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Best of The Best

Best of the Best: Photo Op

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Jewelry store party with Minions and Olaf

Susann’s Custom Jewelers, Corpus Christi, TX

COLTON AND MORGAN BARTEL attended an event at a bookstore last summer with London, their 1-year-old son, that was touted as a “Meet & Greet with Olaf,” the beloved snowman from the hit movie Frozen. They waited an hour only to discover the Olaf in question was a 2-foot-tall cardboard cutout. When they left, the line extended around the store.

IDEA

A Costume Conjures Up An Event

That night, they went home, immediately ordered up an Olaf costume online and began planning a two-day “Meet Olaf” event at their family jewelry store, Susann’s Custom Jewelers in Corpus Christi, TX, owned by Colton’s parents, Audie and Karla Bartel. Colton bravely agreed to don the costume, ensuring Olaf would be qualified to work in a jewelry store, with his graduate gemologist credentials.

Morgan says the store staff researched trademark restrictions and learned they could do a meet and greet as long as they did not use the name Disney in their promotions, and they did not directly profit by charging for photos with Disney characters, for example. “We do our meet and greets free of charge and typically provide free photos for all who come,” Morgan says.

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Kids were “flabbergasted”
to meet a “Minion” in “real life,” says organizer Morgan Bartel.

EXECUTION

Drawing A Crowd With A $345 Investment

Obviously, they had proof that Olaf was a celebrity worth waiting for. And the Bartels knew a life-size, living, breathing Olaf would beat out a cardboard cutout any day. Yes, they wanted to draw a crowd, but they wanted that crowd to be excited and entertained — not disappointed.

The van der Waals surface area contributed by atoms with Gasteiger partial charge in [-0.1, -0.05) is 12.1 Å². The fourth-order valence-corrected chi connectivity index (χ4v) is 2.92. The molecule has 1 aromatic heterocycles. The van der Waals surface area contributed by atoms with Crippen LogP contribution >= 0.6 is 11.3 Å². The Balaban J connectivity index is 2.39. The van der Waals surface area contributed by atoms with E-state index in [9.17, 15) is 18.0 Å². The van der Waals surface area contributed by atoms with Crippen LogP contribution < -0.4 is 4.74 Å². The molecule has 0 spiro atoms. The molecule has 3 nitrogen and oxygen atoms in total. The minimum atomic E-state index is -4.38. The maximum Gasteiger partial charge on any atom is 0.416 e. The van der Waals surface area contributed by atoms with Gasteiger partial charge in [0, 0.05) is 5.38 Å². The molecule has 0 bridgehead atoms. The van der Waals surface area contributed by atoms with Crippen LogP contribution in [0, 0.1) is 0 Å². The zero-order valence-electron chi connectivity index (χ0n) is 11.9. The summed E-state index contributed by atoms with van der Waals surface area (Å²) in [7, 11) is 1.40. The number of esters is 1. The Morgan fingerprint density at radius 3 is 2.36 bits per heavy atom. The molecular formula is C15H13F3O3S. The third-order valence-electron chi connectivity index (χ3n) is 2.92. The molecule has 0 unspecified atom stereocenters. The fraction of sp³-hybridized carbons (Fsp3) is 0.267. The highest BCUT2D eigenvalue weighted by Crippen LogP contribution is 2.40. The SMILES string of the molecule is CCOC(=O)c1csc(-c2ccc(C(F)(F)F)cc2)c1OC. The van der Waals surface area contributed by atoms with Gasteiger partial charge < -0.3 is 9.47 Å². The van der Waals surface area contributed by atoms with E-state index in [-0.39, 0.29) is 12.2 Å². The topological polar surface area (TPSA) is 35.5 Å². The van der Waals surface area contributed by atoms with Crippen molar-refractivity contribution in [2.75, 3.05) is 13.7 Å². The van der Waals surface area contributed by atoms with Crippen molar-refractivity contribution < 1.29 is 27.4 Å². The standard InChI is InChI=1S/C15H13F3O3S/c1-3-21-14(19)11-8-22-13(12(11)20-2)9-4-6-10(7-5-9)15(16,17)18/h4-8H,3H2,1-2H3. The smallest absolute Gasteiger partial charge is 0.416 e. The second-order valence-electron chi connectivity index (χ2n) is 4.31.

Advertising through social media and networking with dozens of local groups, the family welcomed more than 250 people to the in-store event, most of whom had never visited the store before.

They spent $245 on the costume itself and $100 for extra decorations. They also used their arsenal of Christmas decor and made all the fliers, posters and invitations in the store.

“Honestly, we lucked out that we have a massive stock of decor and craft supplies,” Morgan says.

Because it was a two-day event, all 250 people did not arrive at the same time, so the Bartels were able to maintain their preferred level of customer service without being overwhelmed by an onslaught of Olaf fans. “It was a big deal to us to make each individual family feel special,” Morgan says. “We wanted it to be a magical experience for the kids.”

In addition to the costumed Olaf, they had five employees working during the event. The staff did everything possible to enhance the experience.

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“We did have some scared and shy kiddos so we used a crown we dubbed the bravery crown and those kids became confident and ended up loving it,” Morgan says.

“One little girl dressed up like Olaf and another brought in two stuffed Olafs to include in her picture. Some people even drove all the way from Houston to come meet their favorite snowman, since their kids were obsessed with the movie.

“One girl saw Olaf and ran and jumped into his arms. Another girl licked him thinking he was real snow. Our favorite was a little 1-year-old boy who kept blinking and squinting trying to make sense of seeing a 6-foot snowman.”

Even the adults had a blast, Morgan says. “One lady came in with her “ugly” Christmas sweater to take her Christmas card photo. We even had a biker group come in, take pics, then invite Olaf outside to take pictures by their bikes so they could show their friends.

“The Selfie Station we had with props was also a blast. The kids couldn’t get enough of trying on funky sunglasses, tiaras and crowns; neither could the parents.”

Staff hung 180 balloons for the store’s second family event, which involved meeting a Minion, a character from Despicable Me.

REWARDS

Happy Kids Lead To New Customers

The store garnered huge publicity and exposure at a total investment of $345. And encouraging families to come to a jewelry store broke down threshold resistance and banished any notion of stuffiness.
“It means a lot that so many families cultivated such sweet memories in our store,” Morgan says. “Some of those people were converted to new customers while there and we are just thrilled. Happy kids make for happy parents!”